In God, not scientists, we trust

Feb 28, 2021 by

by Peter Simpson, The Conservative Woman:

TODAY’S secularist needs reminding that the founding fathers of modern science believed in a Creator God. The reality of a divine Creator made these pioneers of the scientific method realise that there must be order in nature. So faith itself became the motivation for scientific inquiry into the characteristics of that orderly creation. The Reformation in the 16th century in particular gave impetus to such inquiry.

For example, Peter Harrison, who has held the posts of Professor of History and Philosophy at Bond University in Queensland, Australia, and also Professor of Science and Religion at Oxford, has stated how the new approach in the 16th century to Scripture as being literally true and authoritative was a major factor in the development of the modern scientific method. Rather than allegorising the Bible to conform to pre-conceived philosophical concepts, the new approach to Scripture as utterly dependable historical narrative stimulated empirical and observational study of the world which God had made.

Covid-19, and society’s response to it, have brought into sharp focus Britain’s abandonment of the Christian faith. A society devoid of faith in the Creator has been reduced to disproportionate levels of fear. Indeed, the manner in which the arrival of vaccines to deal with the virus has been received has particularly exposed the spiritual malaise in the nation. Fixed in this writer’s mind is the Daily Telegraph headline in November last year which included the exuberant words ‘A great day for humanity’. The vaccines have been hailed as nothing less than the nation’s, and indeed the world’s, saviour, and the impression is given that, in comparison, our God-given immune systems are of no consequence whatsoever. This is hardly a balanced approach.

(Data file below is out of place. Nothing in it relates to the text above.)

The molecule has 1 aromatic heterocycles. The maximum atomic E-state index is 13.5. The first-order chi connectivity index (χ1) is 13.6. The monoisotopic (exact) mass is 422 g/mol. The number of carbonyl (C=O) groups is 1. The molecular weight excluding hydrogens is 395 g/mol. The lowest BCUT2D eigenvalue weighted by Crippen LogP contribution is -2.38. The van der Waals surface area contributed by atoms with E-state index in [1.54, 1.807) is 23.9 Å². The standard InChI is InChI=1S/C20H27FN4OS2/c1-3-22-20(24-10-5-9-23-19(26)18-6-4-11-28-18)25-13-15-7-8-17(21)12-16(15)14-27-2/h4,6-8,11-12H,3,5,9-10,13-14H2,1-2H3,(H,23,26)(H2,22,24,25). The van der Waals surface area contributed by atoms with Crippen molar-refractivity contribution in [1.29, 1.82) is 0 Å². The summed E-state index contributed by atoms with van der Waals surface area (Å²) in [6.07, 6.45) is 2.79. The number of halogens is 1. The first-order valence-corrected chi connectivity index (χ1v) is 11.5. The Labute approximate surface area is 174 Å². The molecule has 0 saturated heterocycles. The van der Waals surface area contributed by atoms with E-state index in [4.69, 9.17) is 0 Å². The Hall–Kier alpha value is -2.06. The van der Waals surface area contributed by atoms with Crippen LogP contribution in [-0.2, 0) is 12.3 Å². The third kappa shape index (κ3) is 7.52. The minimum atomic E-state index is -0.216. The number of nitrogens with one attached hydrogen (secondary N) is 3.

It must be emphasised that this writer is expressing no view whatsoever on whether the Covid-19 vaccine should or should not be taken: that is a personal matter, and it is up to everyone to make their own choice. Nor would he dream of questioning any individual’s decision. It should not, however, be within the State’s domain to arbitrate upon people’s decisions. Nor should the need for a privately thought-through individual choice be compromised by unnecessary social pressures to conform to mainstream thinking.

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